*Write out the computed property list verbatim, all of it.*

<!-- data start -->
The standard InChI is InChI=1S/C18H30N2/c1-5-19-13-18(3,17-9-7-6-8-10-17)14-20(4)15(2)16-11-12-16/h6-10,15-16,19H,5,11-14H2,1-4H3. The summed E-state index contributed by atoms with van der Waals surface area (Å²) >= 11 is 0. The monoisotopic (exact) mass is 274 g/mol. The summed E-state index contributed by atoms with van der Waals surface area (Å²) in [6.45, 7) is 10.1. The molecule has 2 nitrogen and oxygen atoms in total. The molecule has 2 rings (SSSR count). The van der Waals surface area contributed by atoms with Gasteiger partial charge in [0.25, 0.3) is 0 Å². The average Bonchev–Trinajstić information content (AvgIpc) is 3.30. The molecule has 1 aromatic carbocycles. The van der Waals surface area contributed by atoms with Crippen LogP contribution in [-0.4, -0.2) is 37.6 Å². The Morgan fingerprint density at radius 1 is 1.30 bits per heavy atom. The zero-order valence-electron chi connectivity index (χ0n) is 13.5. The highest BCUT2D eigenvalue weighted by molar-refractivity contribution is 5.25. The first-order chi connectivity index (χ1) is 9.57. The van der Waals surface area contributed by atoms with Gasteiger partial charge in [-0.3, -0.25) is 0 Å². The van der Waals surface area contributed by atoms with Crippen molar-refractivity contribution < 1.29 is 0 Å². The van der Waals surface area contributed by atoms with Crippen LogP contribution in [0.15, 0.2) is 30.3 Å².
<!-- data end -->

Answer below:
The standard InChI is InChI=1S/C18H30N2/c1-5-19-13-18(3,17-9-7-6-8-10-17)14-20(4)15(2)16-11-12-16/h6-10,15-16,19H,5,11-14H2,1-4H3. The summed E-state index contributed by atoms with van der Waals surface area (Å²) >= 11 is 0. The monoisotopic (exact) mass is 274 g/mol. The summed E-state index contributed by atoms with van der Waals surface area (Å²) in [6.45, 7) is 10.1. The molecule has 2 nitrogen and oxygen atoms in total. The molecule has 2 rings (SSSR count). The van der Waals surface area contributed by atoms with Gasteiger partial charge in [0.25, 0.3) is 0 Å². The average Bonchev–Trinajstić information content (AvgIpc) is 3.30. The molecule has 1 aromatic carbocycles. The van der Waals surface area contributed by atoms with Crippen LogP contribution in [-0.4, -0.2) is 37.6 Å². The Morgan fingerprint density at radius 1 is 1.30 bits per heavy atom. The zero-order valence-electron chi connectivity index (χ0n) is 13.5. The highest BCUT2D eigenvalue weighted by molar-refractivity contribution is 5.25. The first-order chi connectivity index (χ1) is 9.57. The van der Waals surface area contributed by atoms with Gasteiger partial charge in [-0.3, -0.25) is 0 Å². The van der Waals surface area contributed by atoms with Crippen molar-refractivity contribution < 1.29 is 0 Å². The van der Waals surface area contributed by atoms with Crippen LogP contribution in [0.15, 0.2) is 30.3 Å².